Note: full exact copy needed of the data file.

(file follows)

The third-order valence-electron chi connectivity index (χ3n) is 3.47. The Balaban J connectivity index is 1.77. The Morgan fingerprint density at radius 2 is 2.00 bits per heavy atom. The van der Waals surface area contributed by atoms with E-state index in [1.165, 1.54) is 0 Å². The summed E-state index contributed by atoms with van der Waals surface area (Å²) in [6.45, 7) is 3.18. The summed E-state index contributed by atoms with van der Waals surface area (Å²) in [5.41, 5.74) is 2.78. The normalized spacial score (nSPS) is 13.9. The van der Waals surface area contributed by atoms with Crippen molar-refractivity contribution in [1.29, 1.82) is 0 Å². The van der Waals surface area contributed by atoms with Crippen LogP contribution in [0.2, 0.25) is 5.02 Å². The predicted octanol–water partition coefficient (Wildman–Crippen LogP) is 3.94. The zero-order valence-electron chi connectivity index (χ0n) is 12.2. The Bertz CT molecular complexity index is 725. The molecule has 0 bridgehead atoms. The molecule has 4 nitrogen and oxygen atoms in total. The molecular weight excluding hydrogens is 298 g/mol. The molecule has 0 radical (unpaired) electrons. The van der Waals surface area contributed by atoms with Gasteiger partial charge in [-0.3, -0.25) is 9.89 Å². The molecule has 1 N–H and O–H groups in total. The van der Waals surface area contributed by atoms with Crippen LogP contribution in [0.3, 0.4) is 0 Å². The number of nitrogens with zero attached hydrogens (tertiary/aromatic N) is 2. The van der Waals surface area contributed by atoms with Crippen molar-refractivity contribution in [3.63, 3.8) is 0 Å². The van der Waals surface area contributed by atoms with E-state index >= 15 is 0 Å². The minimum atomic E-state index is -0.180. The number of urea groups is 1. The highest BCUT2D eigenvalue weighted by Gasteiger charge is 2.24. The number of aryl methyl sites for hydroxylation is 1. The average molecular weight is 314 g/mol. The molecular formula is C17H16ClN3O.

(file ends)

The third-order valence-electron chi connectivity index (χ3n) is 3.47. The Balaban J connectivity index is 1.77. The Morgan fingerprint density at radius 2 is 2.00 bits per heavy atom. The van der Waals surface area contributed by atoms with E-state index in [1.165, 1.54) is 0 Å². The summed E-state index contributed by atoms with van der Waals surface area (Å²) in [6.45, 7) is 3.18. The summed E-state index contributed by atoms with van der Waals surface area (Å²) in [5.41, 5.74) is 2.78. The normalized spacial score (nSPS) is 13.9. The van der Waals surface area contributed by atoms with Crippen molar-refractivity contribution in [1.29, 1.82) is 0 Å². The van der Waals surface area contributed by atoms with Crippen LogP contribution in [0.2, 0.25) is 5.02 Å². The predicted octanol–water partition coefficient (Wildman–Crippen LogP) is 3.94. The zero-order valence-electron chi connectivity index (χ0n) is 12.2. The Bertz CT molecular complexity index is 725. The molecule has 0 bridgehead atoms. The molecule has 4 nitrogen and oxygen atoms in total. The molecular weight excluding hydrogens is 298 g/mol. The molecule has 0 radical (unpaired) electrons. The van der Waals surface area contributed by atoms with Gasteiger partial charge in [-0.3, -0.25) is 9.89 Å². The molecule has 1 N–H and O–H groups in total. The van der Waals surface area contributed by atoms with Crippen LogP contribution in [0.3, 0.4) is 0 Å². The number of nitrogens with zero attached hydrogens (tertiary/aromatic N) is 2. The van der Waals surface area contributed by atoms with Crippen molar-refractivity contribution in [3.63, 3.8) is 0 Å². The van der Waals surface area contributed by atoms with E-state index >= 15 is 0 Å². The minimum atomic E-state index is -0.180. The number of urea groups is 1. The highest BCUT2D eigenvalue weighted by Gasteiger charge is 2.24. The number of aryl methyl sites for hydroxylation is 1. The average molecular weight is 314 g/mol. The molecular formula is C17H16ClN3O.